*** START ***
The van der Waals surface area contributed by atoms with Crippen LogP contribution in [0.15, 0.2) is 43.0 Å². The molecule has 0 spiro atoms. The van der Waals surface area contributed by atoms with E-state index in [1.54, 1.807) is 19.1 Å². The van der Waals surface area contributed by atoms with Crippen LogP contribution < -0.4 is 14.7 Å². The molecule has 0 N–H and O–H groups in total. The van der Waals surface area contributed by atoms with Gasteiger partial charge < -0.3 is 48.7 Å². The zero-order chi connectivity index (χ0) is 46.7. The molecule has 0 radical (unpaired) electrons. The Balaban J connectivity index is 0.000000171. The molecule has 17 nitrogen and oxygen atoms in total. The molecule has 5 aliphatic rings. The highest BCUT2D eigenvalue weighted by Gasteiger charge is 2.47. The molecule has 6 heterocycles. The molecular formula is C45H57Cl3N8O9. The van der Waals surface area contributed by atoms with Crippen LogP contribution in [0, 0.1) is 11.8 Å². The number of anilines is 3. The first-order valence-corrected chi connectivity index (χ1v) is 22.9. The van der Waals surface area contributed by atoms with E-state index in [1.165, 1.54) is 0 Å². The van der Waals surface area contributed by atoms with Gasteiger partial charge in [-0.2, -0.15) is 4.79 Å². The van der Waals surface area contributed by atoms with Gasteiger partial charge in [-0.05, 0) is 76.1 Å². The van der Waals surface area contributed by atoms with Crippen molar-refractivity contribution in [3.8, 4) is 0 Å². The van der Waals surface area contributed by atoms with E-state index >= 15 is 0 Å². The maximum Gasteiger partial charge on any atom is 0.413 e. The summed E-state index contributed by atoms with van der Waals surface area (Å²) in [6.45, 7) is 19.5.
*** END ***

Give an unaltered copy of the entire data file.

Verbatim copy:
The van der Waals surface area contributed by atoms with Crippen LogP contribution in [0.15, 0.2) is 43.0 Å². The molecule has 0 spiro atoms. The van der Waals surface area contributed by atoms with E-state index in [1.54, 1.807) is 19.1 Å². The van der Waals surface area contributed by atoms with Crippen LogP contribution < -0.4 is 14.7 Å². The molecule has 0 N–H and O–H groups in total. The van der Waals surface area contributed by atoms with Gasteiger partial charge < -0.3 is 48.7 Å². The zero-order chi connectivity index (χ0) is 46.7. The molecule has 0 radical (unpaired) electrons. The Balaban J connectivity index is 0.000000171. The molecule has 17 nitrogen and oxygen atoms in total. The molecule has 5 aliphatic rings. The highest BCUT2D eigenvalue weighted by Gasteiger charge is 2.47. The molecule has 6 heterocycles. The molecular formula is C45H57Cl3N8O9. The van der Waals surface area contributed by atoms with Crippen LogP contribution in [0, 0.1) is 11.8 Å². The number of anilines is 3. The first-order valence-corrected chi connectivity index (χ1v) is 22.9. The van der Waals surface area contributed by atoms with E-state index in [1.165, 1.54) is 0 Å². The van der Waals surface area contributed by atoms with Gasteiger partial charge in [-0.2, -0.15) is 4.79 Å². The van der Waals surface area contributed by atoms with Gasteiger partial charge in [-0.05, 0) is 76.1 Å². The van der Waals surface area contributed by atoms with Crippen molar-refractivity contribution in [3.8, 4) is 0 Å². The van der Waals surface area contributed by atoms with E-state index >= 15 is 0 Å². The maximum Gasteiger partial charge on any atom is 0.413 e. The summed E-state index contributed by atoms with van der Waals surface area (Å²) in [6.45, 7) is 19.5.